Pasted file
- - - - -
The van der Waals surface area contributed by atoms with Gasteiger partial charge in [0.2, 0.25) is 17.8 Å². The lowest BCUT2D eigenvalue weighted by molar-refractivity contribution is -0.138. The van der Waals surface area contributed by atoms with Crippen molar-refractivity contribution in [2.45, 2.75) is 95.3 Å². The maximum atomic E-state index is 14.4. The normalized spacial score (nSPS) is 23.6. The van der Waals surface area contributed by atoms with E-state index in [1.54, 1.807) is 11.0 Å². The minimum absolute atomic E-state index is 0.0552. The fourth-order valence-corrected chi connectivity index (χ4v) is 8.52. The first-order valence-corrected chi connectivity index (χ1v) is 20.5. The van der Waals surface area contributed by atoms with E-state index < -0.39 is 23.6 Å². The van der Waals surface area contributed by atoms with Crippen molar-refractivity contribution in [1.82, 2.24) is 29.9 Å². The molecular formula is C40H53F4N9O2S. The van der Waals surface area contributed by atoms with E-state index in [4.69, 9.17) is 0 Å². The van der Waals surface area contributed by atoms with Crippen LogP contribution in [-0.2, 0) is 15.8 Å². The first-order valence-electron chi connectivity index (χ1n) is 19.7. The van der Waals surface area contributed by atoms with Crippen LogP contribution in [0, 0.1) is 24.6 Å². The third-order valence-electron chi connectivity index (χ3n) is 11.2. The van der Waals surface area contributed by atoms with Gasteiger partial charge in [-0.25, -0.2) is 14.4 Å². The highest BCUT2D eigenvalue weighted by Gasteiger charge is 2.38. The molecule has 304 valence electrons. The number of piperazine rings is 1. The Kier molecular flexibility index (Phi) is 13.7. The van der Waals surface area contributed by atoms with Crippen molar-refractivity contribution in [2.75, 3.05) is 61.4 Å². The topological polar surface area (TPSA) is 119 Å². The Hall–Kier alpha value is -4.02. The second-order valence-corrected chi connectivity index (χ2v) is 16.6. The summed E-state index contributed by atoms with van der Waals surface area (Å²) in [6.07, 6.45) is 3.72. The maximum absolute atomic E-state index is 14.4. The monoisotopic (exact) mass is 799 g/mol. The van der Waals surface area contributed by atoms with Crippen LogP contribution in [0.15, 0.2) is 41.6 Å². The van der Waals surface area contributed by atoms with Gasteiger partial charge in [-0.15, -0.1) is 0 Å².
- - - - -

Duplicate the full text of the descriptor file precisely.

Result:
The van der Waals surface area contributed by atoms with Gasteiger partial charge in [0.2, 0.25) is 17.8 Å². The lowest BCUT2D eigenvalue weighted by molar-refractivity contribution is -0.138. The van der Waals surface area contributed by atoms with Crippen molar-refractivity contribution in [2.45, 2.75) is 95.3 Å². The maximum atomic E-state index is 14.4. The normalized spacial score (nSPS) is 23.6. The van der Waals surface area contributed by atoms with E-state index in [1.54, 1.807) is 11.0 Å². The minimum absolute atomic E-state index is 0.0552. The fourth-order valence-corrected chi connectivity index (χ4v) is 8.52. The first-order valence-corrected chi connectivity index (χ1v) is 20.5. The van der Waals surface area contributed by atoms with E-state index < -0.39 is 23.6 Å². The van der Waals surface area contributed by atoms with Crippen molar-refractivity contribution in [1.82, 2.24) is 29.9 Å². The molecular formula is C40H53F4N9O2S. The van der Waals surface area contributed by atoms with E-state index in [4.69, 9.17) is 0 Å². The van der Waals surface area contributed by atoms with Crippen LogP contribution in [-0.2, 0) is 15.8 Å². The first-order valence-electron chi connectivity index (χ1n) is 19.7. The van der Waals surface area contributed by atoms with Crippen LogP contribution in [0, 0.1) is 24.6 Å². The third-order valence-electron chi connectivity index (χ3n) is 11.2. The van der Waals surface area contributed by atoms with Gasteiger partial charge in [-0.25, -0.2) is 14.4 Å². The highest BCUT2D eigenvalue weighted by Gasteiger charge is 2.38. The molecule has 304 valence electrons. The number of piperazine rings is 1. The Kier molecular flexibility index (Phi) is 13.7. The van der Waals surface area contributed by atoms with Crippen molar-refractivity contribution in [2.75, 3.05) is 61.4 Å². The topological polar surface area (TPSA) is 119 Å². The Hall–Kier alpha value is -4.02. The second-order valence-corrected chi connectivity index (χ2v) is 16.6. The summed E-state index contributed by atoms with van der Waals surface area (Å²) in [6.07, 6.45) is 3.72. The maximum absolute atomic E-state index is 14.4. The monoisotopic (exact) mass is 799 g/mol. The van der Waals surface area contributed by atoms with Crippen LogP contribution in [0.15, 0.2) is 41.6 Å². The van der Waals surface area contributed by atoms with Gasteiger partial charge in [-0.15, -0.1) is 0 Å².